Make it fun. Make it engaging. Make it memorable. The worst type of training is a boring PowerPoint with narration. Edgar Dale, an American educator who developed the Cone of Experience (https://en.wikipedia.org/wiki/Edgar_Dale), tells us that only 10-30% of what we see and hear, also known as passive learning, is actually remembered. 70-90% of your security awareness spend is wasted with passive learning techniques!
When we engage active learning techniques, like using quizzes during training, phishing simulations, table top exercises, or having employees present about their security awareness experiences during a company lunch and learn, the percentage of recall jumps to 70-90%! An amazing increase in effectiveness with just a small change.
4. Distributed practice
A 1978 study, “The Influence of Length and Frequency of Training Sessions on the Rate of Learning to Type”, showed that postal workers were able to learn how to more effectively use a new typewriter system faster when practice was spaced instead of when a longer instruction session was given. We can exploit this method of learning by giving shorter periods of security awareness training spread throughout the year. In today’s age of constant interruptions from push notifications, emails, phone calls, and your boss stopping by the cubicle to see how things are going, it’s hard to dedicate an extended period of time to anything. Breaking training into 15-30 minute easily understandable topics is a quick win to get training completed.
With distributed practice, we also need to space our phishing simulations. Setup a schedule with intervals randomized from every 3 to 7 weeks. With a predictable schedule, users are on the lookout for a phishing campaign. Using the same template, or a limited group of templates, results in the prairie dog effect. Once a single user spots the phishing test, they notify their friends and coworkers what to be on the lookout for skewing metrics for the test.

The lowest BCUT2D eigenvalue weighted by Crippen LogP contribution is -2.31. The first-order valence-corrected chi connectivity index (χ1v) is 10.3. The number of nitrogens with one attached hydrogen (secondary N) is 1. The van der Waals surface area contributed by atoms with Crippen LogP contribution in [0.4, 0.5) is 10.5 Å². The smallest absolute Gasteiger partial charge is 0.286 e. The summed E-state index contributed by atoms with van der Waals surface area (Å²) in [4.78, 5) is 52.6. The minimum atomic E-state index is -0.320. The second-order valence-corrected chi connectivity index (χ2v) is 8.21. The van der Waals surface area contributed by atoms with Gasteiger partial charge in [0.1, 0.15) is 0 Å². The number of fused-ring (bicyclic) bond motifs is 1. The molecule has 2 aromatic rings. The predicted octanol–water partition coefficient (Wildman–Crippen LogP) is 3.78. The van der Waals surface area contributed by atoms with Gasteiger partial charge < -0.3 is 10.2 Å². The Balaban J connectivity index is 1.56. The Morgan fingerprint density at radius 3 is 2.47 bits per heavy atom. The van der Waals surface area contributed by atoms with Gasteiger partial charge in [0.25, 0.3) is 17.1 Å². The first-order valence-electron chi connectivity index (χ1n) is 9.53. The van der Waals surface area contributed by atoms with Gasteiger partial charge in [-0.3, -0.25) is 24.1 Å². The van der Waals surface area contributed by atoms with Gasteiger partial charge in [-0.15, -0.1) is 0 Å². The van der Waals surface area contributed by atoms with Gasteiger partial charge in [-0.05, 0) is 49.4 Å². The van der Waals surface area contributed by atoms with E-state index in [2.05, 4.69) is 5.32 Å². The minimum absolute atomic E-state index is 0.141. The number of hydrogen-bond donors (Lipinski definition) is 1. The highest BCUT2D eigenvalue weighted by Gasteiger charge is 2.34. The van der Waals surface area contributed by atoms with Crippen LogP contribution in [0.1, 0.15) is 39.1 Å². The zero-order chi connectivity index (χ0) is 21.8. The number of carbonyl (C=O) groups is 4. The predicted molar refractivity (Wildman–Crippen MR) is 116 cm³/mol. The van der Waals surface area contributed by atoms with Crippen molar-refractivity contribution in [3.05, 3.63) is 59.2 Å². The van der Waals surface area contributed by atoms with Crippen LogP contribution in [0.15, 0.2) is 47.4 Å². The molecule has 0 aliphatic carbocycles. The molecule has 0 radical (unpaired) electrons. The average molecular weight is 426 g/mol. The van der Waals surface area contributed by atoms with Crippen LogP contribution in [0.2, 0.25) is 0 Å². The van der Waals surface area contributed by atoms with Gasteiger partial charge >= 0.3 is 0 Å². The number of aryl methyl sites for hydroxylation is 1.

5. Don’t focus on just the Phish
While phishing is the most prominent and publicized means of attacking the user, other avenues are gaining in popularity and effectiveness. USB Drops, Voice phishing (Vishing), SMS Phishing (SMShing), and physically accessing a location are additional ways for an attacker to load malware, get a user to give up their password, or find one written on a sticky note under the keyboard (or taped to the side of the monitor). Physical security is often left out of the curriculum, and goes untested by security groups, as our penetration testers have strolled through hallways unchallenged.
Ensure user awareness programs educate them on the dangers of devices founds on the ground and enable them to challenge unknown callers asking for sensitive information or unfamiliar employees without a badge or escort. Many user awareness products include pieces for testing a user’s susceptibility to dropped USB sticks, but never underestimate the insight gained by calling the helpdesk or having a friend try to walk in and grab a seat at an unoccupied desk. (See #3 — This is the best active learning technique!)
In closing, setup meaningful metrics tracking output of the security awareness program. Implement changes and track their effectiveness. Engage your users with more meaningful content and active learning techniques and watch the increase in effectiveness of your security awareness program.